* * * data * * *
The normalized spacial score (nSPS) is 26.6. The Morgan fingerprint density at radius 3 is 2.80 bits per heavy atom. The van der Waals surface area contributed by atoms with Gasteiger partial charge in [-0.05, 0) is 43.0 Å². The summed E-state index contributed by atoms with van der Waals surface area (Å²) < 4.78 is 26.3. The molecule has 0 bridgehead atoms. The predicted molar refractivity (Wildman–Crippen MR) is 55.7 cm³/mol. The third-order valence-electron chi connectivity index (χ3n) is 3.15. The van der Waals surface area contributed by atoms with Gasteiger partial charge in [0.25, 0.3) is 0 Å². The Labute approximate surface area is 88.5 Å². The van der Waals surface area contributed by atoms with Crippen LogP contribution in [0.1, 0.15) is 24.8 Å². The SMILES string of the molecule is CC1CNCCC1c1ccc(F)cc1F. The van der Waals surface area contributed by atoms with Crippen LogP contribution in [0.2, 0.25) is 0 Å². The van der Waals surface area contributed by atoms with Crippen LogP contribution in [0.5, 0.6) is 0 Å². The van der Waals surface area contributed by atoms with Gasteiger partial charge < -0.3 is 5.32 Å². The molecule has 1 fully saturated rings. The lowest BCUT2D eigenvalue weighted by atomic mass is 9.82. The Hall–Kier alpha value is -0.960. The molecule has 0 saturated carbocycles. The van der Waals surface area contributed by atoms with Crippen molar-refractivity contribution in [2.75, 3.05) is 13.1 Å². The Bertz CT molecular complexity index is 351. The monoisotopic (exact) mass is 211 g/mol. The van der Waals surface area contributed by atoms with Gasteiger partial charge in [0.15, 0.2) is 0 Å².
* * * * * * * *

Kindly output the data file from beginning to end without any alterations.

The normalized spacial score (nSPS) is 26.6. The Morgan fingerprint density at radius 3 is 2.80 bits per heavy atom. The van der Waals surface area contributed by atoms with Gasteiger partial charge in [-0.05, 0) is 43.0 Å². The summed E-state index contributed by atoms with van der Waals surface area (Å²) < 4.78 is 26.3. The molecule has 0 bridgehead atoms. The predicted molar refractivity (Wildman–Crippen MR) is 55.7 cm³/mol. The third-order valence-electron chi connectivity index (χ3n) is 3.15. The van der Waals surface area contributed by atoms with Gasteiger partial charge in [0.25, 0.3) is 0 Å². The Labute approximate surface area is 88.5 Å². The van der Waals surface area contributed by atoms with Crippen LogP contribution in [0.1, 0.15) is 24.8 Å². The SMILES string of the molecule is CC1CNCCC1c1ccc(F)cc1F. The van der Waals surface area contributed by atoms with Crippen LogP contribution in [0.2, 0.25) is 0 Å². The van der Waals surface area contributed by atoms with Crippen LogP contribution in [0.5, 0.6) is 0 Å². The van der Waals surface area contributed by atoms with Gasteiger partial charge < -0.3 is 5.32 Å². The molecule has 1 fully saturated rings. The lowest BCUT2D eigenvalue weighted by atomic mass is 9.82. The Hall–Kier alpha value is -0.960. The molecule has 0 saturated carbocycles. The van der Waals surface area contributed by atoms with Crippen molar-refractivity contribution in [2.75, 3.05) is 13.1 Å². The Bertz CT molecular complexity index is 351. The monoisotopic (exact) mass is 211 g/mol. The van der Waals surface area contributed by atoms with Gasteiger partial charge in [0.15, 0.2) is 0 Å².